Rick Santelli Calls for New Tea Party - Mocks Obama Plan

Thursday, February 19, 2009

"Worst Is Yet to Come:" Americans' Standard of Living Permanently Changed

Wednesday, February 18, 2009

There's no question the American consumer is hurting in the face of a burst housing bubble, financial market meltdown and rising unemployment.

But "the worst is yet to come," according to Howard Davidowitz, chairman of Davidowitz & Associates, who believes American's standard of living is undergoing a "permanent change" - and not for the better as a result of:

  • An $8 trillion negative wealth effect from declining home values.

  • A $10 trillion negative wealth effect from weakened capital markets.

  • A $14 trillion consumer debt load amid "exploding unemployment", leading to "exploding bankruptcies."

"The average American used to be able to borrow to buy a home, send their kids to a good school [and] buy a car," Davidowitz says. "A lot of that is gone."

Going forward, the veteran retail industry consultant foresees higher savings rate and people trading down in both the goods and services they buy - as well as their aspirations.

The end of rampant consumerism is ultimately a good thing, he says, but the unraveling of an economy built on debt-fueled spending will be painful for years to come.

Original Story

The Worst Economic Collapse Ever

Thursday, February 12, 2009
In 2009 we'll see the worst economic collapse ever, surpassing the Great Depression, says Gerald Celente, U.S. trend forecaster. Things will get violent in the U.S.,and we'll see tax revolts.

Stiglitz: Worse than the Great Depression

Tuesday, February 10, 2009

Stiglitz: Worse than the Great Depression

Ron Paul Analyzes the "Stimulus" Package

Sunday, February 08, 2009

Money is Nothing But Debt

Thursday, February 05, 2009

Never, Ever Sell Your Gold!

Tuesday, February 03, 2009

Ron Paul: The Paper Money Standard is Bucking History

Sunday, February 01, 2009


There is no other power greater than the power over money: The power to create and contract the money supply, the power to control the purchasing power of your money. Throughout history this has proven to be the most sought after, monopolistic power of man. And it has become more sophisticated over the decades and over the centuries, more sophisticated now, and more international in scope than ever before. So I see the issue of power and control over money as something that we cannot ignore, that we must address.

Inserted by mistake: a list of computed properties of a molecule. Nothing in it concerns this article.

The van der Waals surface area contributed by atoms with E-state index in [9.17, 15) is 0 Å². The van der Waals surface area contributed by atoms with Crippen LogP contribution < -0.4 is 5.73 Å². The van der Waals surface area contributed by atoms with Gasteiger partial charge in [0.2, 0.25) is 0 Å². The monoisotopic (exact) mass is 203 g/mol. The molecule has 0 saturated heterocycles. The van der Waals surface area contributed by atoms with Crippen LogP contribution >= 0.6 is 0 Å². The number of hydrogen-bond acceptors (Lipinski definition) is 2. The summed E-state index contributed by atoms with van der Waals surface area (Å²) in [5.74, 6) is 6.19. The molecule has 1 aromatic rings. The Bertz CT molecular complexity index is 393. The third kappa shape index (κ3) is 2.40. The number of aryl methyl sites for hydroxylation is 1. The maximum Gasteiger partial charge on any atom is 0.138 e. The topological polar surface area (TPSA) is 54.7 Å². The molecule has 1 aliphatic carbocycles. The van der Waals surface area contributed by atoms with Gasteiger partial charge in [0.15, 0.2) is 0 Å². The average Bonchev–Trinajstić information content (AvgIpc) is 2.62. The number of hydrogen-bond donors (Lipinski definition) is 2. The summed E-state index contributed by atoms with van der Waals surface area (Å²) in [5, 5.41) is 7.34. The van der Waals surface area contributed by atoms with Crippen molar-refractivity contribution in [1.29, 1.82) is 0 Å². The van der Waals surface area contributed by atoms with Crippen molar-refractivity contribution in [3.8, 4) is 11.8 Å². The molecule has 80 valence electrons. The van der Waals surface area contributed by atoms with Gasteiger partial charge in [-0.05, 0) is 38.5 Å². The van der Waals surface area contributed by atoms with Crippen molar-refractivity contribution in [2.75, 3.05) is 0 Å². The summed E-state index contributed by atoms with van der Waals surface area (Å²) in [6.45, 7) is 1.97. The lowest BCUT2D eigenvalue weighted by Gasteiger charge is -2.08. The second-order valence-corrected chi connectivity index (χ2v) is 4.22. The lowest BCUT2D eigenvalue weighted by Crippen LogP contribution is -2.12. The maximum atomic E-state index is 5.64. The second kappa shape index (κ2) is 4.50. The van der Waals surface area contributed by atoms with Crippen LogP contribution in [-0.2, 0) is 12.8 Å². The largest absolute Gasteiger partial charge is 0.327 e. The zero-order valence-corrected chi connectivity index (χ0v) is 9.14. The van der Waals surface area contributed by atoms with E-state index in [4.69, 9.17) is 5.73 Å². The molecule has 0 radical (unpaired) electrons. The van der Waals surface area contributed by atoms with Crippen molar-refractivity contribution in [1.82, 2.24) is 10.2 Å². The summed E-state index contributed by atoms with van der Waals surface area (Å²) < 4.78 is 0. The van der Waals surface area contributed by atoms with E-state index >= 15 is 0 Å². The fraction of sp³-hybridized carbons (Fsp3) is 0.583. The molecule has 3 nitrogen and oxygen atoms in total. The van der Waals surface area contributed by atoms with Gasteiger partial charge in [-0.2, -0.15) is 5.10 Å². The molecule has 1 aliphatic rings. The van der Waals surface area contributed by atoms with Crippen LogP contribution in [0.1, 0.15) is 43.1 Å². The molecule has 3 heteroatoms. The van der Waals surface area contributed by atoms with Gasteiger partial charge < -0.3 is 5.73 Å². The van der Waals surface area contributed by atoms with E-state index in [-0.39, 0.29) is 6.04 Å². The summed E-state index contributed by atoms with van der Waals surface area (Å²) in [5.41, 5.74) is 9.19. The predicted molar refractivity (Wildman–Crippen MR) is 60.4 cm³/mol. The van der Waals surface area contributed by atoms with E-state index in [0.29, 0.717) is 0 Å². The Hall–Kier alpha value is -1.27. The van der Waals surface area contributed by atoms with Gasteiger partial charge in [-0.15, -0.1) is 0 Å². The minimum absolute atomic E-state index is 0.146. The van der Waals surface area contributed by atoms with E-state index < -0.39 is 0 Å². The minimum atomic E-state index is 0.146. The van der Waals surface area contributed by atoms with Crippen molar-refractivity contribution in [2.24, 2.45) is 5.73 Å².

I believe that closely associated with this is the issue of morality as well. By what moral right do they have to create purchasing power out of thin air? Whether it is done by the creation of credit or Federal Reserve notes or whether it’s the creation of SDRs and is international in scope – by what right do they do this? Is it any more moral to dilute the value of the purchasing power of the money that you hold in your wallet than it is for the farmer to dilute the milk supply with water?

I would say there is an issue of morality here just as strong as the issue of power. I happen to believe also because it [the creation of fiat money from thin air] is a moral issue more than an economic issue, it is for this reason that the people have lost trust in their government, trust in the banks, trust in business, trust in themselves, and that we are a nation of distrust. It is for this reason that until we restore trust in government, trust in the system, and trust in the money, there will be no resolution to this problem. It is the issue of trust in people and trust in money that must come before you can start talking about nickel-ing and dime-ing it trying to get back to a balanced budget because that certainly hasn’t worked.

So I think it is important to address the issue of central planning, the issue of power, and third, I think that we must address in general terms the origin of money. I know that’s been talked about, and we recognize – those of us who believe in commodity money – clearly understand that money, paper money and credit creation didn’t come out of the marketplace. That came out of the heads and the fantasies of the intellectuals and the government officials and those who want paper to be money – but never out of the marketplace.

So I would say that the paper standard is bucking history, and its bucking economic law and economic truth, and they only can do it with force and more power to make people accept it. Because economically, and historically, paper is not money! It can’t be money – it is only money because we’re forced to used it, and because there is a residual thrust in the pieces of paper that we carry around because at one time it did have real value. You have to have something that people seek after and that they hold as something important that they will hold as money.

History has shown that people have chosen gold first, and probably silver second. They’d rather have cigarettes than pieces of paper!